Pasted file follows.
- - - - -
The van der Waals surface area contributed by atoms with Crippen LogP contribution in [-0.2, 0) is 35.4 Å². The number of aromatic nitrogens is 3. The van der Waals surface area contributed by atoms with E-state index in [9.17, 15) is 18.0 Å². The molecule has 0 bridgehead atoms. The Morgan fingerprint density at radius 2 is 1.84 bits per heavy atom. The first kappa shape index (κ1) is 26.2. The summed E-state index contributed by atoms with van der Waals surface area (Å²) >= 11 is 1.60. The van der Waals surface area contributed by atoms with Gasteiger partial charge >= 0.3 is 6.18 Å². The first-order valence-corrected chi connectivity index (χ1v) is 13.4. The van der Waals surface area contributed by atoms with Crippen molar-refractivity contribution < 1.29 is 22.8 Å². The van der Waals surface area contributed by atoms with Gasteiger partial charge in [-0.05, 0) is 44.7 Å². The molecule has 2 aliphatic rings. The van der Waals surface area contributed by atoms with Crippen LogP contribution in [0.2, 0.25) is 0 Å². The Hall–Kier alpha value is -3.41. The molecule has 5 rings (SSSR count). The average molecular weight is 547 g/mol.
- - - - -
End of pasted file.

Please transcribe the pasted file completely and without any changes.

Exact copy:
The van der Waals surface area contributed by atoms with Crippen LogP contribution in [-0.2, 0) is 35.4 Å². The number of aromatic nitrogens is 3. The van der Waals surface area contributed by atoms with E-state index in [9.17, 15) is 18.0 Å². The molecule has 0 bridgehead atoms. The Morgan fingerprint density at radius 2 is 1.84 bits per heavy atom. The first kappa shape index (κ1) is 26.2. The summed E-state index contributed by atoms with van der Waals surface area (Å²) >= 11 is 1.60. The van der Waals surface area contributed by atoms with Gasteiger partial charge >= 0.3 is 6.18 Å². The first-order valence-corrected chi connectivity index (χ1v) is 13.4. The van der Waals surface area contributed by atoms with Crippen molar-refractivity contribution < 1.29 is 22.8 Å². The van der Waals surface area contributed by atoms with Gasteiger partial charge in [-0.05, 0) is 44.7 Å². The molecule has 2 aliphatic rings. The van der Waals surface area contributed by atoms with Crippen LogP contribution in [0.2, 0.25) is 0 Å². The Hall–Kier alpha value is -3.41. The molecule has 5 rings (SSSR count). The average molecular weight is 547 g/mol.